The British Political System

By André Mathiot; Jennifer S. Hines | Go to book overview

Chapter Two PARLIAMENT

PARLIAMENT in Great Britain still, strictly speaking, means the Queen, the Lords and the Commons meeting and agreeing together. Today, however, the term is increasingly widely used as in other countries to refer to the two chambers of the legislature.

Parliament, in the strict classical sense of the term, is legally sovereign and has unqualified juridical supremacy. The will of Parliament is not open to question by any other body, save possibly by the people when called upon to elect a new House of Commons. 'Parliament . . . has . . . the power to make or unmake any law whatever; and . . . no person or body is recognised by the law of England as having a right to override or set aside the legislation of Parliament.' In theory it is still quite true, as Genevois de Lolme put it, that 'Parliament can do everything but make a woman a man and a man a woman', and an Englishman would be inclined to add that there is no legal obstacle to prevent it doing even this. At all events, as there is no rigid constitution, there is nothing to stop the most revolutionary changes from being brought about by a simple Act of Parliament.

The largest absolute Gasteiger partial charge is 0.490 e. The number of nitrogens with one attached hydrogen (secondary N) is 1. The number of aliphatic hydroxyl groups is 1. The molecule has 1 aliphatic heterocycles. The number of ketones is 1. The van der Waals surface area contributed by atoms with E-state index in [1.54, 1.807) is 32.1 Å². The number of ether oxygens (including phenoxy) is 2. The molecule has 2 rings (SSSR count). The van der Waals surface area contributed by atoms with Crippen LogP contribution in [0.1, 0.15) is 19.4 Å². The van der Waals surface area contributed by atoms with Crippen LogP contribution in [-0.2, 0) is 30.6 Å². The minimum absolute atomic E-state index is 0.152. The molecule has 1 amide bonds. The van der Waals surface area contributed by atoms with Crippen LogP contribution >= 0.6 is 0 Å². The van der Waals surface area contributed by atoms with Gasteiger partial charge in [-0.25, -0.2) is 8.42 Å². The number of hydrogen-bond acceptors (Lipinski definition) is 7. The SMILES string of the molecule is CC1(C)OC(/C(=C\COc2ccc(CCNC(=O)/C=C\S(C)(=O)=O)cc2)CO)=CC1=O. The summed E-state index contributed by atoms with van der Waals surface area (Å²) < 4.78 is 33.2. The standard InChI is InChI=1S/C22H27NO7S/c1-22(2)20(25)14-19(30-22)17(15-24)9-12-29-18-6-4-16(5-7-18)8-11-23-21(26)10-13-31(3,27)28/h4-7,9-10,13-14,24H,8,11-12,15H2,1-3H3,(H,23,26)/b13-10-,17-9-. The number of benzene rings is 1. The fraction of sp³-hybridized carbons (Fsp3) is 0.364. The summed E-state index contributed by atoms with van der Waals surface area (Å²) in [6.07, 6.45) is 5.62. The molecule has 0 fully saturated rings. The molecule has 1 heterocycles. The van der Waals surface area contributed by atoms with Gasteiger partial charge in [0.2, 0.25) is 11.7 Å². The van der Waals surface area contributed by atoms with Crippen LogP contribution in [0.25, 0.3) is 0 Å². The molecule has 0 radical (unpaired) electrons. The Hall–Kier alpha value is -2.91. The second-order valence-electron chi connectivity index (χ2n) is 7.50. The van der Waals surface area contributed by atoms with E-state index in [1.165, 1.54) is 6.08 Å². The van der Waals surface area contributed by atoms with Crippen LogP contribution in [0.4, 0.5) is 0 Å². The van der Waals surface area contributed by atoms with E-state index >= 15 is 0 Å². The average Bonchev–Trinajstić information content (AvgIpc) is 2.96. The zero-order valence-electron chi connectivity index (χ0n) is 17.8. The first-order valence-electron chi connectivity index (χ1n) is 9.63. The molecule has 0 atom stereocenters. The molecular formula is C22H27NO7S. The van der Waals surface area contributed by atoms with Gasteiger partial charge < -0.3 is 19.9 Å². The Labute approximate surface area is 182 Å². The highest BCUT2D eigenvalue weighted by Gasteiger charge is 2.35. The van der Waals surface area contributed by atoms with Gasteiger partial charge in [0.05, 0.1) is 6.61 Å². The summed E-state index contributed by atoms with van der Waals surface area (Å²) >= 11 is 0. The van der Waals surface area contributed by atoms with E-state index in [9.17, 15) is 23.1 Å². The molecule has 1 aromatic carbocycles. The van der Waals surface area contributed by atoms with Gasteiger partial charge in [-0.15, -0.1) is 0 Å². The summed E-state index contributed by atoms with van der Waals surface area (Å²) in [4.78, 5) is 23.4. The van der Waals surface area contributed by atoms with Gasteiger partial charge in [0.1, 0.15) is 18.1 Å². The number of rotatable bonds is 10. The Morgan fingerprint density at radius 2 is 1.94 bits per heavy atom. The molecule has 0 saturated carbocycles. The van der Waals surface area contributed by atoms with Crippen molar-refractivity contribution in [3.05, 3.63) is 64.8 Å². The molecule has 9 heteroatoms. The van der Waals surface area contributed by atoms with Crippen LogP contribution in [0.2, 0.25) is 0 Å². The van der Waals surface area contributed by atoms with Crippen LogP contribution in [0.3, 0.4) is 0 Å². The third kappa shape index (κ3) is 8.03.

The Cabinet not only, as we have seen, dominates the whole political life of the country. It also stands in a very close relationship to Parliament, and nowadays to the House of Commons in particular. We must therefore examine the respective rôles of the two Houses, and try to see just how much influence Parliament can exert under the British system of Cabinet government.


I. THE HOUSE OF COMMONS

The history of Parliament or of the House of Commons, which has gradually emerged as the dominant organ in this composite institution, is really no less than the entire political history of Great Britain. Here we shall not attempt to do more than give a brief account of how the present parliamentary

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